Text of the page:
Further discussion about the bluesy style brings up a consideration: why not try some percussion? They give it a try with a hand shaker and decide the original approach seemed best.

“Phosphoresce” — Pam Soffer, Julia Peiperl, and Keji Xu’s song of a person in a shift of mental states — follows. “The title comes alive without being mentioned,” says a listener. Muldoon agrees and adds, “The (song’s) bridge is very effective. It takes the system of the song and carries it consistently. It gives it a sense of that is ‘how it is’ in the song.” The discussion again turns to percussion and how it sometimes overpowers rather than supports the expression.

A few seconds later Angelo Campus, Chris Snider, and Keelan Smithers fill the stage with “Calm Before the Storm,” a work they say is based on the happy mental state a person exhibits before committing suicide. The song builds from a jazz-inspired electric bass line and a student providing percussive voice. Class members call it “haunting” and discuss the unusual structure. “It does seem to develop naturally,” says Muldoon, who adds that the song seems “an embodiment of an emotional state.”

Muldoon talks often about the creation of poems and songs and says, “Each song is a new event, and in a strange way, almost nothing that one brings from one situation and circumstance will stand you in good stead in the next. And yet sort of everything’s feeding into it, all of the music one’s listened to in one’s life, one’s sense of the structure of many popular songs. Whether one has intellectualized that, or if it’s just in your blood and in your bones.”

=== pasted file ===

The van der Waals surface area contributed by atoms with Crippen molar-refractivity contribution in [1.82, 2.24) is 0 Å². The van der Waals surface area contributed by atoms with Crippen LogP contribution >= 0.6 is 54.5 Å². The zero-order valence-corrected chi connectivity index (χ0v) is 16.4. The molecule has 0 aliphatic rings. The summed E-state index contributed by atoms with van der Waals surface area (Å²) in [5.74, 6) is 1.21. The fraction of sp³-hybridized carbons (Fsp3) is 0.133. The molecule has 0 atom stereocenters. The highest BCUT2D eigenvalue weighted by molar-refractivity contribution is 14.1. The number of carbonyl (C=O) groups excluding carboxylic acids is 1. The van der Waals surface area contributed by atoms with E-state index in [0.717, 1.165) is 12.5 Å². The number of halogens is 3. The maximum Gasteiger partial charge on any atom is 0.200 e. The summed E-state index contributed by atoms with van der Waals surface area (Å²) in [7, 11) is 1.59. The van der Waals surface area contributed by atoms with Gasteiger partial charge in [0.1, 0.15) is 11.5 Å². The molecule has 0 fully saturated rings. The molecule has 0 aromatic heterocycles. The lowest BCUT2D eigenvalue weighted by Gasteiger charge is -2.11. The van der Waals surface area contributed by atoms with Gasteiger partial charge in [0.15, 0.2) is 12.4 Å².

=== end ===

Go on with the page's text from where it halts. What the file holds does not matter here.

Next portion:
The need for a piano necessitates a move to an upstairs room, and the session quickly continues in the club-like room but with a noticeably different approach. Where folk or folk-rock seemed the general approach, contemporary show and film songs seemed the inspiration.

First up is “Wake” by Korleki Akiti, Stephanie Liu, and Bobby Ullman. It’s a song to a person who is dying and “trapped inside, no way to break out, you’re a phantom of the one I knew.”

Muldoon says that the students are effectively dealing with something intractable and suggests that it can be enhanced by finding a sharper focus that would drive it more.

“Too Far” by guitarist Christian Perry, pianist Ben Tien, and singer Natalie Tung uses two returning passages and the affecting phrase, “Haunting me from 4,000 miles away.”

As the song finishes, Muldoon says nothing as the students follow the established pattern of affirming, exploring, and saying: “It sounded great.” “I like the sections where it didn’t rhyme,” “the chorus is simple and powerful at the same time.”

Muldoon says his tapering off during class is because the participants are motivated. “They do it themselves. Sometimes, if you teach you have to” — he then mimics kicking someone.

A piano passage opens Ofer Kimchi, Yolanda Yeh, and Arjun Dube’s “I (Still) Can’t Get Started,” based on a jazz ballad of a similar name. The approach uses two separate monologues that become a dialogue and then end in unison. Muldoon recognizes the stage quality and recommends performance techniques, such as pausing before saying a charged word to give it more impact. An open discussion points to an inconsistency in the lines and how they can be fixed.

The session’s final piece is appropriately “Swan Song” by Jason Kim, Matt Barouch, and Taylor Tutrone. The rock-ballad supported by piano, guitar, and a table used as drum creates a mood and students simulate concert practices (swaying and raising illuminated cellphones). A student responds with, “The whole vibe reminded me of the Greenday album ‘21st Century Breakdown.’” Others agreed.

Among Muldoon’s comments about what makes a song works, he says, “You can have ideas in song that rise above the banalities of most rock lyrics. You’ve only got to look at ballads, blues, country music, much rap, to see examples of humor and high intelligence that really connect with listeners.”

And today he adds some thoughts about a song’s ability to be accessible and engaging. “There’s nothing wrong with being entertaining and popular. There’s nothing wrong with that.”

Concert of songs from “How To Write A Song” with Paul Muldoon, Frist Theater in the Frist Campus Center, Princeton University. Tuesday, April 28, 7:30 p.m. Free.

Facebook Comments